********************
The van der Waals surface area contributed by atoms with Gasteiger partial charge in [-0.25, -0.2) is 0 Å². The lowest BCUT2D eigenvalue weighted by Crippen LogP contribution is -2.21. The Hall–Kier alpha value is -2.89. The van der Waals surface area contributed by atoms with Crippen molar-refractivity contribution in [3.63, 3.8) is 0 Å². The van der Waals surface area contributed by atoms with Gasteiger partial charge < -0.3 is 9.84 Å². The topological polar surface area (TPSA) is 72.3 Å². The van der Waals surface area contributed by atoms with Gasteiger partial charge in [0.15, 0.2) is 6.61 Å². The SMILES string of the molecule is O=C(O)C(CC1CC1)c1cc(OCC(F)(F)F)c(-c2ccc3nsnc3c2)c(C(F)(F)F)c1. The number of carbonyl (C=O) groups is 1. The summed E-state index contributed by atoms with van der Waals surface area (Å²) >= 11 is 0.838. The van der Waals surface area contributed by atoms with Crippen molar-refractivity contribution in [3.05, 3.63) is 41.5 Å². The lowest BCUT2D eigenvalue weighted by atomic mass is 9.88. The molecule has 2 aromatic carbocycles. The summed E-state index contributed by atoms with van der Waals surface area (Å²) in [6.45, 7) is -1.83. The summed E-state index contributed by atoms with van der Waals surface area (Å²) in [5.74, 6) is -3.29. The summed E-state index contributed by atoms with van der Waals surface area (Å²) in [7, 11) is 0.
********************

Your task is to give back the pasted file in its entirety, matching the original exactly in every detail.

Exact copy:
The van der Waals surface area contributed by atoms with Gasteiger partial charge in [-0.25, -0.2) is 0 Å². The lowest BCUT2D eigenvalue weighted by Crippen LogP contribution is -2.21. The Hall–Kier alpha value is -2.89. The van der Waals surface area contributed by atoms with Crippen molar-refractivity contribution in [3.63, 3.8) is 0 Å². The van der Waals surface area contributed by atoms with Gasteiger partial charge < -0.3 is 9.84 Å². The topological polar surface area (TPSA) is 72.3 Å². The van der Waals surface area contributed by atoms with Gasteiger partial charge in [0.15, 0.2) is 6.61 Å². The SMILES string of the molecule is O=C(O)C(CC1CC1)c1cc(OCC(F)(F)F)c(-c2ccc3nsnc3c2)c(C(F)(F)F)c1. The number of carbonyl (C=O) groups is 1. The summed E-state index contributed by atoms with van der Waals surface area (Å²) >= 11 is 0.838. The van der Waals surface area contributed by atoms with Crippen molar-refractivity contribution in [3.05, 3.63) is 41.5 Å². The lowest BCUT2D eigenvalue weighted by atomic mass is 9.88. The molecule has 2 aromatic carbocycles. The summed E-state index contributed by atoms with van der Waals surface area (Å²) in [6.45, 7) is -1.83. The summed E-state index contributed by atoms with van der Waals surface area (Å²) in [5.74, 6) is -3.29. The summed E-state index contributed by atoms with van der Waals surface area (Å²) in [7, 11) is 0.